As I said, this is an excruciatingly long game, and beneath all the scribbles and bluster that I use to stay motivated, there is method to the madness.  Back to grinding now……….

Thanks go to Randi Richert,  AKA Clodius, for providing the following sketches.  At the moment I am strongly favoring the stand circled in red.

Because the worthier part of this project can only be realized on the firing line,  having 360 degree stability is going to be important for some of the exhibition shooting I have in mind.   Four pigs heads, four directions to the compass, a nice big field and a  stop watch:  dream on Macduff and “dammed be him who first cries, hold enough.”

The Bard abides.  It must be the cabin fever.

As I burnish Firefly’s shapely ankles, it occurs to me that a large proportion of human creativity has been spent not just making weaponry, but also polishing it.  That is to say, we like our implements of death to be beautiful.  The roots of this tendency can be traced right back to prehistoric times when our ancestors from the late Paleolithic took pains to smooth and shape their spear and axe heads to a degree far in excess of what was needed to make them functional tools.  It may be fair to say that the 20th century ameliorated this tendency with the rise of  cheaply fabricated devices like the Sten gun or AK-47.  Walnut and blued steel gave way to the ruthless efficiency of stamped metal and injection molded plastic.

Modern trends aside however,   it still runs deep in Homo Sapiens to polish and revere the tools they use to take life.  The beautification of weaponry is an ancient and largely universal tendency.  Perhaps it incurred a tactical advantage by causing  enemies to back down in a fight;  just  a testosterone fueled need to dominate through a bit of flash.   After-all, what self respecting warrior would want a beauty “gap” on the field of blood?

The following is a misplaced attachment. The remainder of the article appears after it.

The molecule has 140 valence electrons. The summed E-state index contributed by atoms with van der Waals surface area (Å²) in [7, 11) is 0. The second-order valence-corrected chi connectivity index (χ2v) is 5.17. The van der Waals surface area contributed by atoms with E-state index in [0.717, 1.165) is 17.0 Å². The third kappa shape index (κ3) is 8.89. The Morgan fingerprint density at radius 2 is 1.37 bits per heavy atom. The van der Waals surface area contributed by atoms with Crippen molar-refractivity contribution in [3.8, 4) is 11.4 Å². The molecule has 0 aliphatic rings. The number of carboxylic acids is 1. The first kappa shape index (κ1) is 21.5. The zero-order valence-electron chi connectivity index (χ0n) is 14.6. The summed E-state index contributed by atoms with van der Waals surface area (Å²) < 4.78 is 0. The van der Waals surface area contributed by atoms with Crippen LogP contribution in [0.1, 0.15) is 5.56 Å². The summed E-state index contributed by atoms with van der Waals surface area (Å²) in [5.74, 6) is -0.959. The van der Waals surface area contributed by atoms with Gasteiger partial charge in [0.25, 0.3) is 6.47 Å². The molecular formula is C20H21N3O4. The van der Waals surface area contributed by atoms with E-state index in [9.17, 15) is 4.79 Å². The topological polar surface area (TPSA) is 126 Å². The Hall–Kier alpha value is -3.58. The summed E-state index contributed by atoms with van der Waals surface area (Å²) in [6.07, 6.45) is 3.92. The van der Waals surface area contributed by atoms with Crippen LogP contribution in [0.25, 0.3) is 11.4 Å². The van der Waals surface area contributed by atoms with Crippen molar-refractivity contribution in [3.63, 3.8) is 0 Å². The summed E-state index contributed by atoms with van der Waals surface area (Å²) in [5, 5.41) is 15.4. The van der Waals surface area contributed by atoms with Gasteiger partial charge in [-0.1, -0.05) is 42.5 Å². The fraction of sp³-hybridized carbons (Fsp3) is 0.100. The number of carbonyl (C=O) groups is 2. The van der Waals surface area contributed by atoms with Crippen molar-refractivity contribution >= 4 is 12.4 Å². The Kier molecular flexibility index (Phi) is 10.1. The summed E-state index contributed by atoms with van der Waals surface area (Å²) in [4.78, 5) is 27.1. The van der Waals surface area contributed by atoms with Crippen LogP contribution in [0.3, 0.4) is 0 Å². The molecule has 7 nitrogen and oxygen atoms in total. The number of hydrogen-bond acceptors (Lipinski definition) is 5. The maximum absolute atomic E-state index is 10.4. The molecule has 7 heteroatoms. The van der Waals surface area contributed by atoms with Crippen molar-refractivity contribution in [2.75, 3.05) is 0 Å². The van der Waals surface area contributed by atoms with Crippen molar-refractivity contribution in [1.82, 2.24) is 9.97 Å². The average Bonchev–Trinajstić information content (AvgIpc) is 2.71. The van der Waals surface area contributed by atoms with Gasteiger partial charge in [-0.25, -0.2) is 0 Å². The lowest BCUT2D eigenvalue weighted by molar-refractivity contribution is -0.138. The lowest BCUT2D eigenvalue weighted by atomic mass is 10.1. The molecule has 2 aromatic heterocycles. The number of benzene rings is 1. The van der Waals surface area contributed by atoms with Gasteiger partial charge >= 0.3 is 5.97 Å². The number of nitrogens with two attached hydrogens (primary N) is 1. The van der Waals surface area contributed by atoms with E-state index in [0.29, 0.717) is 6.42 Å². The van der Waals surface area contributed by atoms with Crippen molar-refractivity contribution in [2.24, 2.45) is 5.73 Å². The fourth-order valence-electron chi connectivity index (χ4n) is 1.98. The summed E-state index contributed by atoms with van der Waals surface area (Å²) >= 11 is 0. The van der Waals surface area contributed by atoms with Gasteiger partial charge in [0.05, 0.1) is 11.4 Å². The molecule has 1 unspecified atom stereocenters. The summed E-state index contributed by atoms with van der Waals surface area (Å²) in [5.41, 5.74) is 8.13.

This matched set of duelling pistols is by the renowned 19th century English gunsmith, Joseph Manton.   No picture can fully communicate the level of fit and finish and mechanical perfection that he achieved.

These are some of the things I think about as I purchase sandpaper by the ream.   Is it simple market forces propelling this obsession in our species, or is it just those polish, polish, polish genes acting out?   Being weapons gay is such a drag when your fingers start bleeding.

The Rebecca just blew a big raspberry over all this by suggesting that smoothing and polishing helps prevent rust.   Ever a pragmatic champion for polishing the silverware,  I am defeated by her eloquence and industry.    Polishing resumes.

We have here some rare footage of an ancient predator that dominated certain aspects of the late Roman battlescape.  Rock out to the evil war toy,   click here,   20101231224828 .

When oligarchies and dictatorships start to fail,  their “secret” weapons usually get shinier.  It’s an extension of the bread and circuses thing.  Put that in your peace pipe and smoke on it awhile.